Saved By Fear
posted on 12/2010 By:
Israel’s Dukatalon is the latest entrant into the increasingly crowded field of vaguely sludgy stoner doom that this particular writer absolutely refuses to refer to as having anything to do with facial hair. Still, the very mention of a word that starts with ‘b’ and rhymes with ‘weird’ will probably do a fairly tidy job of describing the general sound of this three-piece: The riffs are slow and thick; the playing is focused but uncluttered; the production is alternately viscous and muddy; and the vibe is generally pissed-off. Nevertheless, the main failing of the album is that it ends up stuck in a somewhat unpleasant zone of indecision between a cleaner stoner sound and a filth-caked, red-eyed sludge.
Opener “Peis” kicks things off with a nice wave of feedback and stomping riffs before eventually settling into an almost boogie-style loping groove. One of the most persistent problems with this album presents itself early, in the form of the caustic near-black vocals which are buried way too far in the mix. Still, about halfway through the song, the band drops into a bruising slow burn, which is when they really hit their stride, all bluesy soloing over no-nonsense, head-down riffing. Songs like this show real promise, but much of the rest of the album fails to keep that promise. The main riff on “ZX” is quite effective, backed by the insistent, steadily crushing drums, but then it drags on for two minutes longer than ought to be allowed.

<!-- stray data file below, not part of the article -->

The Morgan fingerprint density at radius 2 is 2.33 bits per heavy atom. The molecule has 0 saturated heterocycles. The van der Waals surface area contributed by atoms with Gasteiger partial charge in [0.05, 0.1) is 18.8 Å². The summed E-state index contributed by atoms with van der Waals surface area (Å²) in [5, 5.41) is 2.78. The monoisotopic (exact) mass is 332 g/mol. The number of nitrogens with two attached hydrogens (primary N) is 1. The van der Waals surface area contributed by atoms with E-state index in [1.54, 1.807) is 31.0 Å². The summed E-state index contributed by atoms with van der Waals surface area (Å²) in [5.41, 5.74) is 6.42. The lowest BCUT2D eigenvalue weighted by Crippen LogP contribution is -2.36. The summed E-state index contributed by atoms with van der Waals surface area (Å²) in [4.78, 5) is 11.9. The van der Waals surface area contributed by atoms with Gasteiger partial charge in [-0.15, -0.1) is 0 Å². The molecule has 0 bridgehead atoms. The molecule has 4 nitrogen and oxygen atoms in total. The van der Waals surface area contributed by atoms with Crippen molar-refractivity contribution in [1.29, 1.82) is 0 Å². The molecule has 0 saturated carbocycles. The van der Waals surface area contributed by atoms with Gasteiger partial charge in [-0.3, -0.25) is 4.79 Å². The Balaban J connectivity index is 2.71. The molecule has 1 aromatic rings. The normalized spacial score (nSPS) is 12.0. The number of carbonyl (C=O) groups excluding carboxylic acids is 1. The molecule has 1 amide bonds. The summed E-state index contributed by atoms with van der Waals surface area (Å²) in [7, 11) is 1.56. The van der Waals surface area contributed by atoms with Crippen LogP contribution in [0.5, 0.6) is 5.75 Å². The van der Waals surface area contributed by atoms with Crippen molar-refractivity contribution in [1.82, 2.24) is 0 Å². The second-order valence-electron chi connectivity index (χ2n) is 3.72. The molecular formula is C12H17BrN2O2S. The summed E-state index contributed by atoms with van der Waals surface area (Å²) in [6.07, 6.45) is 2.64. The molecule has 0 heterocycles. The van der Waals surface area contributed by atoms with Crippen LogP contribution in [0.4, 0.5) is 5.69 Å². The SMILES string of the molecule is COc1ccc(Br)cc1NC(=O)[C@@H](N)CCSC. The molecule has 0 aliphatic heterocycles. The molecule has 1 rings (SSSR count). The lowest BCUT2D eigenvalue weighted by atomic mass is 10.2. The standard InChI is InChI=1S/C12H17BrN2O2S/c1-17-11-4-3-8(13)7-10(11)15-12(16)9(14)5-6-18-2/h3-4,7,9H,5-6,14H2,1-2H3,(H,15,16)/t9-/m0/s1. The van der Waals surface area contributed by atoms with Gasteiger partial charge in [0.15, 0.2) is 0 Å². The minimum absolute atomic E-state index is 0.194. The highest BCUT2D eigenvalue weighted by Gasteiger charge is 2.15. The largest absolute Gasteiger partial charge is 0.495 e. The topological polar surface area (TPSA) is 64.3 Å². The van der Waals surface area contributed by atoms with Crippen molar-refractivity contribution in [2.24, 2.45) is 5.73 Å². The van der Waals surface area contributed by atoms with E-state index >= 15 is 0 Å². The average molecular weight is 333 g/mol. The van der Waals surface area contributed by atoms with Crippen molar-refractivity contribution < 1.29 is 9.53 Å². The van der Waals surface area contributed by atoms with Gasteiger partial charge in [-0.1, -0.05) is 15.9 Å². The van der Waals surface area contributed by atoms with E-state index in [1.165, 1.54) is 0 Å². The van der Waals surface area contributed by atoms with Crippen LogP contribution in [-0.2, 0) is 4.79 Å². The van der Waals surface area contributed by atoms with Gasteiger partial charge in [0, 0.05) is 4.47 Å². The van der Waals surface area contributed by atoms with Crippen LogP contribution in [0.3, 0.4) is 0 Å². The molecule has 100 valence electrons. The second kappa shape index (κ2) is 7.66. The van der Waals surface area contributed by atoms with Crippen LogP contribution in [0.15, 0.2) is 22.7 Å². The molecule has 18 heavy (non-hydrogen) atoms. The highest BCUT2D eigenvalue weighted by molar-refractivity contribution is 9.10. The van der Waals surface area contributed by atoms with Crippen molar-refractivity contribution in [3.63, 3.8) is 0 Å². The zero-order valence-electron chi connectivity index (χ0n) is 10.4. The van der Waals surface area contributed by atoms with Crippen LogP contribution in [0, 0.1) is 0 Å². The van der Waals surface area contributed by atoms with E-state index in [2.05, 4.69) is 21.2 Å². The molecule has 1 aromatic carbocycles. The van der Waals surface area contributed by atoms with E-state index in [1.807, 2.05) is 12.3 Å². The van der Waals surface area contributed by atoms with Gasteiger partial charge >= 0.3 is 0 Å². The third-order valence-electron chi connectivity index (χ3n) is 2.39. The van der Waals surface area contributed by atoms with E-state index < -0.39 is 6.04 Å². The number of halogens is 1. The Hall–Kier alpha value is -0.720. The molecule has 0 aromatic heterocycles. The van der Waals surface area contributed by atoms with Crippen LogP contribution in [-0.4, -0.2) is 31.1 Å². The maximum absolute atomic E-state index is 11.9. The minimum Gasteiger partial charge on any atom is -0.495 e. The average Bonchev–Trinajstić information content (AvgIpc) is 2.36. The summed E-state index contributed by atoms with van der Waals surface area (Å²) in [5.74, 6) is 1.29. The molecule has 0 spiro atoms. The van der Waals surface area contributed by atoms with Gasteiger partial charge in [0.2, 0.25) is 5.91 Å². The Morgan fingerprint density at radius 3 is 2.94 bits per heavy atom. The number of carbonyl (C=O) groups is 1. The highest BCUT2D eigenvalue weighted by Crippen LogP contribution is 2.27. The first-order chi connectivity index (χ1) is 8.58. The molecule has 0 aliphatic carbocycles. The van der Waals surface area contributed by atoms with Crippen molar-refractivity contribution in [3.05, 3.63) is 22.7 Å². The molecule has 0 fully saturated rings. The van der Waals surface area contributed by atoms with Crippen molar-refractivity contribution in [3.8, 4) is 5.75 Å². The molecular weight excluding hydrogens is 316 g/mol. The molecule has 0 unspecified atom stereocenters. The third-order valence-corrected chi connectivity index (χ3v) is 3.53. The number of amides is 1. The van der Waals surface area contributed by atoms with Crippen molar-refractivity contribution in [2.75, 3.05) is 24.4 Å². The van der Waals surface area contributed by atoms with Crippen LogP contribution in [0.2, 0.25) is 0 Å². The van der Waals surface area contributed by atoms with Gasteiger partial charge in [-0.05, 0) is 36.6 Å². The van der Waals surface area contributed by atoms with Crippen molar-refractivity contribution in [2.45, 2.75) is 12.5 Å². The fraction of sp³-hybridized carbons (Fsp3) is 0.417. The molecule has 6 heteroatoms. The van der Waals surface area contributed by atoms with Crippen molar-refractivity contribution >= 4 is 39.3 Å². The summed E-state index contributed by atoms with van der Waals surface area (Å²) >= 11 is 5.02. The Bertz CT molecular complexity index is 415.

Apart from running an idea doggedly into the ground, the band also strays too often from playing actual riffs, and the songs instead become about grooves. This would all be well and good, I suppose, except that the damn things just aren’t groovy enough to sustain the lack of movement. Take the song “Run”: for the first minute or so, it kicks out a riff that grabs me by the scruff of the neck and shakes me mercilessly. Then it apparently grows tired of holding my attention and breaks into a mid-paced trudge as awkward and endless as your first slow dance.
The title track’s jangly acoustic guitar is a palate cleanser, blotting the dull taste of grooveless purgatory from one’s mind. The deep, menacing bass that opens “Electric Site” is more like it, featuring tight, martial snare work that again grabs the listener and hurls her unceremoniously down a howling tunnel of RIFFS. This is far and away the best tune here, despite the fact that it sounds lifted straight from Sleep’s Holy Mountain. Although it is the album’s longest, it deploys the lurching heft and masterful pacing of grand riff-thunder so expertly that I wish it droned out massively for the entire album, à la Dopesmoker. “Gate Of Mind” is almost equally brilliant, so it’s a shame that these two tracks are followed up by the mediocre “Mekonenet,” which tries to crescendo by breaking out into a one-note moshfest, but instead ends up chugging along like Meshuggah’s slow, sickly cousin.
Dukatalon seems like a band fighting with itself. I’m no genre purist, but there’s a vast difference between seamlessly blending elements of disparate styles (what’s up, Kvelertak?) and the confused fence-sitting of not quite committing full-throttle to a particular aesthetic. Dukatalon fits this latter description rather too ably, not certain whether they should adhere to the corrosive, nihilistic sludge tradition of Eyehategod et al, or the cleaner, groovier stoner vibe of Kyuss and friends. This is typically the place where I would suggest that Dukatalon needs a bit more time to forge their own identity, but in fact, the songs which put the idiot grin on my face and the urge to launch a chair through a window squarely in my mind are the songs which sound most like other bands. Anyone know the Hebrew word for ‘sleep’?
Register to post comments.